How to Play
Trek 12 is built using the classic mechanics of a roll-and-write. One player will roll two dice, and then all players will use those dice somehow on their own personal player sheet. As such, this game scales to as many players as you like. It's marketed as 1-50 but as long as you have enough sheets, you could play with as many friends as you can gather. This will not affect the game at all including how long it takes to play, other than the post game chat and banter of course!
Players must use the dice in one of five ways. At the top of the sheet you will see a grid with five rows showing five different symbols. The top one must be marked off if you use the lowest of the two numbers rolled on the two dice. The second one is if you use the highest of the two numbers. The third one is for when you use the difference between the two dice. You cannot go into negative numbers so you must subtract the lowest number from the highest. Then you have the combined value of both dice, and finally one dice multiplied by the other. You cannot go over 12 but this is one way along with the addition row where you get get numbers higher than 6. You cannot use each method more than four times.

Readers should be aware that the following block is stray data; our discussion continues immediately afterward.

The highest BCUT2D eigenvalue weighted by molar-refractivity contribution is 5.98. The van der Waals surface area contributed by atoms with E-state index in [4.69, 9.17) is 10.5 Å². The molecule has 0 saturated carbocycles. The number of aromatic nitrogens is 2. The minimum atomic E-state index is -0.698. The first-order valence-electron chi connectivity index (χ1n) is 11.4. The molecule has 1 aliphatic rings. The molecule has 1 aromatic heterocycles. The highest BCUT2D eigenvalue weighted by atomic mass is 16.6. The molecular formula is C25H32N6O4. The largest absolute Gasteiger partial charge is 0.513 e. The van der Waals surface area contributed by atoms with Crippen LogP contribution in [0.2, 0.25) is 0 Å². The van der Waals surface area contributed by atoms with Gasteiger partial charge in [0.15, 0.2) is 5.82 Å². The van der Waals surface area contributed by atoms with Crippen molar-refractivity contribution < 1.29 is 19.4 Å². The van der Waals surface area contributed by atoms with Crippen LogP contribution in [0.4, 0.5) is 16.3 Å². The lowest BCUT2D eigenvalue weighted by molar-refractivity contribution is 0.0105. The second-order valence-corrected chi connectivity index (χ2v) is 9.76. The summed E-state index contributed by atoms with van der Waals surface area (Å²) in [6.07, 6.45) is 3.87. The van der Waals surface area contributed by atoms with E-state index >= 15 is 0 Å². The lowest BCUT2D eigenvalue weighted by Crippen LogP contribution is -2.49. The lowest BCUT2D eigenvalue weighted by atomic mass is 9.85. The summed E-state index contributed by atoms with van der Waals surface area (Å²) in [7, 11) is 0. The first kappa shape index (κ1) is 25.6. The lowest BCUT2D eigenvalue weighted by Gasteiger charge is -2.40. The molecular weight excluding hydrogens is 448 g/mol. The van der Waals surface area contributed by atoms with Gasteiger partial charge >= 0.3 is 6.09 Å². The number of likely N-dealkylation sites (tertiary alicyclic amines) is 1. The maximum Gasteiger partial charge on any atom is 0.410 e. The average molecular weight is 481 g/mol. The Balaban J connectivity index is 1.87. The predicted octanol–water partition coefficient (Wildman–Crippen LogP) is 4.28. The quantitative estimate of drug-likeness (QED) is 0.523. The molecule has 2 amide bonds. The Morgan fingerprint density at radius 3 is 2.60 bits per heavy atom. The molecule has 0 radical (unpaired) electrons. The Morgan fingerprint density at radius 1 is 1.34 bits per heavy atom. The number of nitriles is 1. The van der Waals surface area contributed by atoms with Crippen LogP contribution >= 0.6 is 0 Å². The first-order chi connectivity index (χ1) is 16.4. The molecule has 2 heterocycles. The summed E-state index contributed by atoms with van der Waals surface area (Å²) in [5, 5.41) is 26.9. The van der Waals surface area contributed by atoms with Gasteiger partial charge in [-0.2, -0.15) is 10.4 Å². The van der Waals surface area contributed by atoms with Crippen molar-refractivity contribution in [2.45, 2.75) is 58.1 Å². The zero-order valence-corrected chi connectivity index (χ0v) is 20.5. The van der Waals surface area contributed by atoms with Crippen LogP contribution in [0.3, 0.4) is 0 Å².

Once you have your number, you must then mark that into one of the circles on the mountain. You can draw the first one anywhere you like, but all subsequent numbers need to be adjacent to one other number you have already marked. You are looking to score from two main ways. Groups of sets of the same number and groups of runs of numbers running one up or one down from each other. Sets are called zones, a mapped zone you have plotted out for your climb. Runs are called fixed lines, a line you are climbing up to the top of the mountain. As such, once you place a number onto the sheet, the next number needs to the the same or one different in order to place it. If you ever cannot place a number you place mark a sad face onto a circle instead. These lose you three points at the end of the game.